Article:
Viruses and bacteriophage are small packets of DNA or RNA that infect the cells of other organisms (they attack eukaryotes in the case of viruses, bacteria in the case of phage). They don't possess the biochemical machinery to reproduce themselves, so they hijack that of their host cells. Whether viruses are living organisms is a question of semantics (it depends on what you mean by "living").
Diverse organisms are lumped into this group, as some have their genetic information in the form of DNA, some as RNA; in some the genetic material is single-stranded and in others double-stranded; and it can be either positive or negative in its orientation. The genetic material generally has an enclosing capsule made of protein subunits, but the capsule may also incorporate lipids or glycoproteins.
|Electronmicrograph of Herpes virus particles|
We don't know how viruses evolved, but the current thinking is that they developed from their host organisms. They are not primitive, but derived. Some may be extremely reduced forms of single-celled organisms.
Viroids and virusoids (single naked RNA strands that infect plants) and prions (infectious self-replicating proteins) are other simple infections systems, but are not technically viruses.
Viruses You May Have Heard OfSome well-known viruses include:
- Common Cold -- Several hundred viruses can cause the upper respiratory problems we call "colds", including rhinoviruses, coronaviruses, and some echoviruses, paramyxoviruses and coxsackieviruses.
- Smallpox -- caused by the Variola virus. Currently extinct in the wild, but stocks still exist in laboratories.
- Influenza -- caused by an RNA virus.
- HIV (Human Immunodeficiency Virus) -- a retrovirus that causes AIDS by infecting cells of the immune system.
- Herpes virus -- which causes cold sores and genital herpes
- Varicella-zoster virus -- the cause of chickenpox, and which when reactivated in the elderly causes the painful skin ailment shingles.
- Human papillomavirus -- Some strains cause common skin warts, while others are associated with sexually transmitted diseases. The sexually transmitted strains may cause no harm, cause genital warts, or even cause cervical cancer, which fortunately can be detected early by the Pap smear test.
- Filoviridae -- such as the one that causes Ebola haemorrhagic fever.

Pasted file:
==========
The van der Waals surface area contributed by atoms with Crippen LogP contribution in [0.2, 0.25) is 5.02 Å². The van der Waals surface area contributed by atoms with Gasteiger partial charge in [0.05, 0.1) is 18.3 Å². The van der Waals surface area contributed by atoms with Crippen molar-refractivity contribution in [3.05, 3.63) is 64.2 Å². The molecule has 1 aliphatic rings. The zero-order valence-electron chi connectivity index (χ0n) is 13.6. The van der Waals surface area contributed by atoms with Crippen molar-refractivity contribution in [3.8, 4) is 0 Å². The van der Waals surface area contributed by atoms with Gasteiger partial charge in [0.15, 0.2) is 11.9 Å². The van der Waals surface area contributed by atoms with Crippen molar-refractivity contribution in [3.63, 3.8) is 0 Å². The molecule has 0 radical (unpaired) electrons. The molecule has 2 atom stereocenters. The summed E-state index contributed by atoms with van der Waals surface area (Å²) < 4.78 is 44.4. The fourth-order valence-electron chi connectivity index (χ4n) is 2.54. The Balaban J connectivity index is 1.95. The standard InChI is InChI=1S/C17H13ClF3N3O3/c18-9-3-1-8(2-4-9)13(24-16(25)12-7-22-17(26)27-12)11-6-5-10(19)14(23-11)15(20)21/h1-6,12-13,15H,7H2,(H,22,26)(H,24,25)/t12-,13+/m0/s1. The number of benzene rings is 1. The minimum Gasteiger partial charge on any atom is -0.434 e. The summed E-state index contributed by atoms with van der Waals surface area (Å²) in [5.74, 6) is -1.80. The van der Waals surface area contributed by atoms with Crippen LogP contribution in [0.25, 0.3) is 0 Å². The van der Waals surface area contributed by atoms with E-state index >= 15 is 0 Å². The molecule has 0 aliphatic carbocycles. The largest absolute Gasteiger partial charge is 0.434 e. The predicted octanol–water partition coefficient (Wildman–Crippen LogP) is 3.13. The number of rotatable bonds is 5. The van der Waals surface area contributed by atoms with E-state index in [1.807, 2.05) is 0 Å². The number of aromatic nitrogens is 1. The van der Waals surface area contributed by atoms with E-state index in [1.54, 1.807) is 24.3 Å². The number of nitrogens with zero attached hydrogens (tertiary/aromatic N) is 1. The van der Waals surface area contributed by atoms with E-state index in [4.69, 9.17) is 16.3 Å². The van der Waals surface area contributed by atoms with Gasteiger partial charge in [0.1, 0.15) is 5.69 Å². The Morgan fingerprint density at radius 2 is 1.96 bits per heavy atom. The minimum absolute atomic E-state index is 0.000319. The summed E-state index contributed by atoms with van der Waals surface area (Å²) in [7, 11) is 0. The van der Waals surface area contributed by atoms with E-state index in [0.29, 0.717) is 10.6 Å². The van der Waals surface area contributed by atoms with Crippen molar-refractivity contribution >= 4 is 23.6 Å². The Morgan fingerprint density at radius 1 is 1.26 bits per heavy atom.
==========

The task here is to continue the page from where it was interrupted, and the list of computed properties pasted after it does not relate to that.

- Bird flu -- or avian influenza, caused by members of the Orthomyxoviridae family of negative-stranded RNA viruses. Some strains can infect humans, and there is serious concern that a virulent, highly transmissible strain could develop by mutation in the large wild reservoir of the virus in birds and other domestic animals.
- The SARS coronavirus -- cause of severe acute respiratory syndrome (SARS). A single-strand positive-sense RNA virus.
How Can Viruses Be Controlled?Viruses cannot be killed by antibiotics. Antibiotics kill or stop the growth of bacteria, not viruses. Using antibiotics to try to control viral diseases like colds and flu just hastens the day those antibiotics will be useless against dangerous bacteria, because exposing populations of bacteria to antibiotics gives them a chance to evolve defenses against the drugs.
Recently some anti-viral drugs have been developed. They are used to try to keep HIV infections under control to prevent development of AIDS. There are other antiviral drugs useful in controlling influenza. Some of these anti-influenza drugs may be helpful against "bird flu" (see this article), but because of stockpiling there is often not enough available. Also, recent results indicate that viruses may already be developing resistance to these drugs.
Virus-caused diseases can be prevented by vaccination.
The spread of viruses that can cause disease can be minimized by barriers, such as gloves, condoms, and masks.
HandwashingAntibacterial soaps don't kill viruses, but just washing with any soap will remove or inactivate many of the viruses on your hands. Alcohol-based hand cleaning systems also reduce viral load.
Vector avoidance or eliminationThe spread of viruses can be reduced by controlling the vectors that spread the viruses, e.g. the mosquitoes that spread west nile virus.
Viruses are everywhere. They are constantly mutating, so they are always threatening to become a major public health catastrophe and news story. Bird flu, for example, currently mainly affects birds, though it has caused dozens of human deaths. A virulence mutation could turn this highly-contagious virus into a deadly cause of epidemics.
Post on Epidemics here.
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